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Green, Hentrich join exclusive club
By Bill Coats
ST. LOUIS POST-DISPATCH
Monday, Sep. 01 2008
In December 1987, the top high school football players in the St. Louis area
gathered for the annual Post-Dispatch All-Metro team photo. As the quarterback,
Vianney's Trent Green was at the center of the spotlight. As the punter and
kicker, Alton Marquette's Craig Hentrich was pretty much ignored.
"What an easy job," one observer barked snidely at Hentrich. "You've got it
More than two decades later, however, Hentrich is drawing an NFL payback as the
Tennessee Titans' punter. Although Green no longer is the center of attention,
he's still plying his trade as the Rams' backup quarterback.
Both are entering their 15th NFL seasons. Only 10 players among the nearly
2,000 currently in the league boast longer tenures.
"I was just happy to get one year in, let alone 15," said Green, 38.
Hentrich, 37, added, "I've been very fortunate."
The only St. Louis-area product to cobble together a longer NFL career is
kicker Pat Leahy (Augustinian High), who turned in 18 seasons (1974-91).
Linebacker Kevin Greene (Granite City South) had a 15-year career (1985-99).
Center Ken Iman (Beaumont High) also played 15 years (1960-74).
Green (Indiana University) and Hentrich (Notre Dame) were eighth-round draft
choices in 1993. Hentrich went to the New York Jets with the 200th overall
pick, and Green was taken by San Diego at No. 222.
Neither played a down for the team that drafted him. Hentrich was released
during his first training camp and signed with Green Bay. Green was the
Chargers' No. 3 quarterback his rookie season, then was out of the NFL in 1994.
Hentrich became the Packers' punter in '94. In the 1995 season opener, the
Packers took on the brand-new "St. Louis" Rams in Green Bay. Hentrich became a
key figure in the Rams' 17-14 victory.
Late in the first half of a scoreless game, Isaac Bruce blocked a Hentrich
punt. Bruce "actually didn't block the punt; he blocked my drop," Hentrich
said. "He swatted (the ball) away, and I kicked him in the forearm. That's how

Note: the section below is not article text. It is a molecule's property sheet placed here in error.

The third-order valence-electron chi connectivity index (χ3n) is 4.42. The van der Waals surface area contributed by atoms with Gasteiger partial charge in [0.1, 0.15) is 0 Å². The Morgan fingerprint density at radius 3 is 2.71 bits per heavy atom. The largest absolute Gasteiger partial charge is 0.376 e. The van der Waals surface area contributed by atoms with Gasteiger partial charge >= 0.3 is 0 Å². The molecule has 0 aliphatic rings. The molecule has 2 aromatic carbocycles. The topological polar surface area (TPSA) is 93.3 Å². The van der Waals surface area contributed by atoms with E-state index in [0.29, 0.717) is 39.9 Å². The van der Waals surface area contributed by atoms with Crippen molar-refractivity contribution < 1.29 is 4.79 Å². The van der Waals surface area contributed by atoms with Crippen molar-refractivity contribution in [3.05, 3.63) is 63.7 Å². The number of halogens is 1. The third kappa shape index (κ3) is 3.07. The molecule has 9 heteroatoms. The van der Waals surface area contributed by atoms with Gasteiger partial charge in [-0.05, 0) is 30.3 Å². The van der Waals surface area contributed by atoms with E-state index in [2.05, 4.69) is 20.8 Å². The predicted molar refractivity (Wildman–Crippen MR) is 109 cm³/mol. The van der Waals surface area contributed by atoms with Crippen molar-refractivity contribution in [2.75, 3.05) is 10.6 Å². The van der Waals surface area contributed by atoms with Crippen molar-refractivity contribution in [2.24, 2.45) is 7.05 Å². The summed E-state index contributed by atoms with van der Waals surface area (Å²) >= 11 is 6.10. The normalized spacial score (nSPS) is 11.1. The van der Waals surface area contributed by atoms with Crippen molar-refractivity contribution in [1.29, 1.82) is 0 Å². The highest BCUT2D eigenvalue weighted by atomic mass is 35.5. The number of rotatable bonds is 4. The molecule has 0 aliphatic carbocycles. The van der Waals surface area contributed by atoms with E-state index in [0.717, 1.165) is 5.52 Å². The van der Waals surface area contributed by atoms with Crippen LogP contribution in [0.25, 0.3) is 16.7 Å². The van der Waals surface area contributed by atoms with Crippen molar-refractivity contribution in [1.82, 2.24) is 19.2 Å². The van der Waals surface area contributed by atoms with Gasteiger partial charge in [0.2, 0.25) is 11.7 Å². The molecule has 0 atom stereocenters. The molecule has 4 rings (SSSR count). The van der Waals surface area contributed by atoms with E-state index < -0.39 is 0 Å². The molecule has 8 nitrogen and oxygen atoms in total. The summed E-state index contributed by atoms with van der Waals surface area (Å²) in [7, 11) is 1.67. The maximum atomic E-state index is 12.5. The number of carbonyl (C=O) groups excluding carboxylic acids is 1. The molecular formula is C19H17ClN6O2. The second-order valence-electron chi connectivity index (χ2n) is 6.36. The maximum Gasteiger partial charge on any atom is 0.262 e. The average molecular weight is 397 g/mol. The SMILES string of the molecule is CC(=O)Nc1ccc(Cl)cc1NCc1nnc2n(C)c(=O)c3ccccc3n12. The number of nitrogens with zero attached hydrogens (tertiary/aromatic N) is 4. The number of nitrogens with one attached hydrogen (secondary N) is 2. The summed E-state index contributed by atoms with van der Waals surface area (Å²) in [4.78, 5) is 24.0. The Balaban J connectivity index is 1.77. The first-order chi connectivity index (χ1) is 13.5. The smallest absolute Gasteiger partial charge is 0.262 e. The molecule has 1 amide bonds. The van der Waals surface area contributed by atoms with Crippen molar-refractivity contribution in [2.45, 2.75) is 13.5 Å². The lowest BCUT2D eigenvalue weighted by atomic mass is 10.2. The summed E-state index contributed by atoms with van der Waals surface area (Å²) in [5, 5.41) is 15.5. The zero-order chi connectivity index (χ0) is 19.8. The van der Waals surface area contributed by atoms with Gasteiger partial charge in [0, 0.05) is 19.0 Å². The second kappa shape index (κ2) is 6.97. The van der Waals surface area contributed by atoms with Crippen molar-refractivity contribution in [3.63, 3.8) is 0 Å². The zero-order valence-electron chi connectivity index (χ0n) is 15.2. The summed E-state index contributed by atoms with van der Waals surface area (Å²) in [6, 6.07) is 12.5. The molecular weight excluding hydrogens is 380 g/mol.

fast he was in there. …
"I think I've had two or three punts blocked in my career. That one's haunted
Hentrich spent four years in Green Bay, picking up a Super Bowl championship
ring after the '96 season. The Titans signed him as a free agent in 1998, when
he earned the first of his two Pro Bowl berths.
Green signed with Washington in 1995, again as the No. 3 quarterback. He saw
his first regular-season action in '97 — he threw one pass, which was
The next year, he became the Redskins' starter. He stayed in Washington four
years, came home for two seasons with the Rams, then six years with Kansas City
— where he was a two-time Pro Bowler — and one in Miami before returning to St.
Louis this year as a free agent.
Rams coach Dick Vermeil brought Green to St. Louis in 1999 to succeed Tony
Banks as his starting quarterback. That plan blew up when Chargers safety
Rodney Harrison plowed into Green's left knee in the third preseason game. The
blow ended Green's season and made a starter out of little-known Kurt Warner.
Green was rehabbing his knee when he learned some tips that he credits with
lengthening his career. He was working with Dr. James Andrews, a renowned
orthopedist, in Birmingham, Ala., when he spied Braves pitcher John Smoltz, who
was recuperating from an elbow injury.
"I watched his rehab a lot, and I started asking a lot of questions," Green
recalled. "… As I was grinding away on my knee, I was paying attention to what
Andrews' guys were doing from a baseball standpoint to help their arms out.
"So I've had (an arm-conditioning) program in place since the late '90s that
I've tried to maintain."
The 6-foot-3, 208-pound Green still can put plenty of zip on the ball, but he
conceded that "it takes a little more time to warm up."
Of course, Hentrich, 6-3 and 215, doesn't take nearly as many hits as Green,
who also suffered season-ending concussions in 2006 and '07. Last year,
Hentrich sat out one game because of a back injury. He never had been sidelined
before, a string of 210 games. Hentrich literally knocked on the side of his
wooden locker at the Titans' practice facility when he reported that his right
leg never has failed him.
"You kind of adjust as you go along," he said. "My technique is so much
different from when I started. You just learn where your aches and pains are,
and kind of protect them in different ways."
Green acknowledged that his aches and pains linger longer after the season now,
and he accommodates them respectfully. "I'll take anywhere from four to six
weeks off," he said. "And then I start back up."
How much longer they'll want to keep starting back up is a question that
neither player could answer with any certainty, at least at this stage of Year
15. "But I'll know when the time is right," Hentrich said. "My body will tell
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